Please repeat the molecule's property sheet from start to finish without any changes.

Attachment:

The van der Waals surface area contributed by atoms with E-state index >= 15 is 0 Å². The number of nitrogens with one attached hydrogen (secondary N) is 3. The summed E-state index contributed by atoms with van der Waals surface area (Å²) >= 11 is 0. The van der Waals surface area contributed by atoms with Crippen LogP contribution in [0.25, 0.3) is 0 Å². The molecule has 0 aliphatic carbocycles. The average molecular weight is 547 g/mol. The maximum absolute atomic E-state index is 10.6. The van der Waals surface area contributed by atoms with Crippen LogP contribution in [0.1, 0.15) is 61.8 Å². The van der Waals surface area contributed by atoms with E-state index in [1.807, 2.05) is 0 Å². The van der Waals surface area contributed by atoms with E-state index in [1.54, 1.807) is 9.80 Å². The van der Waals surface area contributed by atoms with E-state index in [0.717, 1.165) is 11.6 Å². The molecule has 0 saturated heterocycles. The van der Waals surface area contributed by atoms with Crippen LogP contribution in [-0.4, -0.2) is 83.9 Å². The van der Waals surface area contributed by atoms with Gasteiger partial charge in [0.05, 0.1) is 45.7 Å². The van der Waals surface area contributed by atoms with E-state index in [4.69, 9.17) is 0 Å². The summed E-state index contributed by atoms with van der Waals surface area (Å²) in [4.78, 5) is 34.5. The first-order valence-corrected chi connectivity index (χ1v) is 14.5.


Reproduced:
The van der Waals surface area contributed by atoms with E-state index >= 15 is 0 Å². The number of nitrogens with one attached hydrogen (secondary N) is 3. The summed E-state index contributed by atoms with van der Waals surface area (Å²) >= 11 is 0. The van der Waals surface area contributed by atoms with Crippen LogP contribution in [0.25, 0.3) is 0 Å². The molecule has 0 aliphatic carbocycles. The average molecular weight is 547 g/mol. The maximum absolute atomic E-state index is 10.6. The van der Waals surface area contributed by atoms with Crippen LogP contribution in [0.1, 0.15) is 61.8 Å². The van der Waals surface area contributed by atoms with E-state index in [1.807, 2.05) is 0 Å². The van der Waals surface area contributed by atoms with E-state index in [1.54, 1.807) is 9.80 Å². The van der Waals surface area contributed by atoms with E-state index in [0.717, 1.165) is 11.6 Å². The molecule has 0 saturated heterocycles. The van der Waals surface area contributed by atoms with Crippen LogP contribution in [-0.4, -0.2) is 83.9 Å². The van der Waals surface area contributed by atoms with Gasteiger partial charge in [0.05, 0.1) is 45.7 Å². The van der Waals surface area contributed by atoms with E-state index in [4.69, 9.17) is 0 Å². The summed E-state index contributed by atoms with van der Waals surface area (Å²) in [4.78, 5) is 34.5. The first-order valence-corrected chi connectivity index (χ1v) is 14.5.